Kamehameha Day on June 11 is a public holiday of the state of Hawaii in the United States. It honors Kamehameha the Great, the monarch who first established the unified Kingdom of Hawaiʻi — comprising the Hawaiian Islands of Niʻihau, Kauaʻi, Oʻahu, Molokaʻi, Lānaʻi, Kahoʻolawe, Maui and Hawaiʻi. Kamehameha is known as the Napoleon of the Pacific for his achievements in warfare and diplomacy.
The holiday was first established by royal decree of the ruling great grandson Kamehameha V on 1871. The first observance of the holiday happened the following year. Late 19th century celebrations of Kamehameha Day featured carnivals and fairs, foot races, horse races and velocipede races. Kamehameha Day was one of the first holidays proclaimed by the Governor of Hawaiʻi and the Hawaiʻi State Legislature when Hawaiʻi achieved statehood in 1959.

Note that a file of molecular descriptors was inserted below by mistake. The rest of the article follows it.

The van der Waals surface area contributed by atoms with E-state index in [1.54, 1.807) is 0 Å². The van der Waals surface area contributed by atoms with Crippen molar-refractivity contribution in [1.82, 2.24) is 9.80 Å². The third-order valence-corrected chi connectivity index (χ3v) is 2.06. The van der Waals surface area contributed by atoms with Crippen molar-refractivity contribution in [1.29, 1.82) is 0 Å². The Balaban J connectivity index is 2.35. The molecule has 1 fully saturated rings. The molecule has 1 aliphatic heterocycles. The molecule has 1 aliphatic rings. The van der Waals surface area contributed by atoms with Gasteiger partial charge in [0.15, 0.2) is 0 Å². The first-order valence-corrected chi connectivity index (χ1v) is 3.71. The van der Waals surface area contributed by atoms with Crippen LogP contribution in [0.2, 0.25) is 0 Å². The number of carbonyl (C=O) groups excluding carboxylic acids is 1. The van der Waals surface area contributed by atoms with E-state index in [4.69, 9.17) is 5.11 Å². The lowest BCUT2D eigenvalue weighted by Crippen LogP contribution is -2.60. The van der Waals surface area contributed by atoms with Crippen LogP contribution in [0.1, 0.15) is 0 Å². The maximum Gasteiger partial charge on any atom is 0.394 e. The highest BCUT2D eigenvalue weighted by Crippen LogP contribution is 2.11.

Today, Kamehameha Day is treated with elaborate events harkening back to ancient Hawaiʻi, respecting the cultural traditions that Kamehameha defended as his society was slowly shifting towards European trends. The King Kamehameha Hula Competition attracts hula groups from all over the world to the Neil S. Blaisdell Center for the two day event. Prizes are awarded on the second night.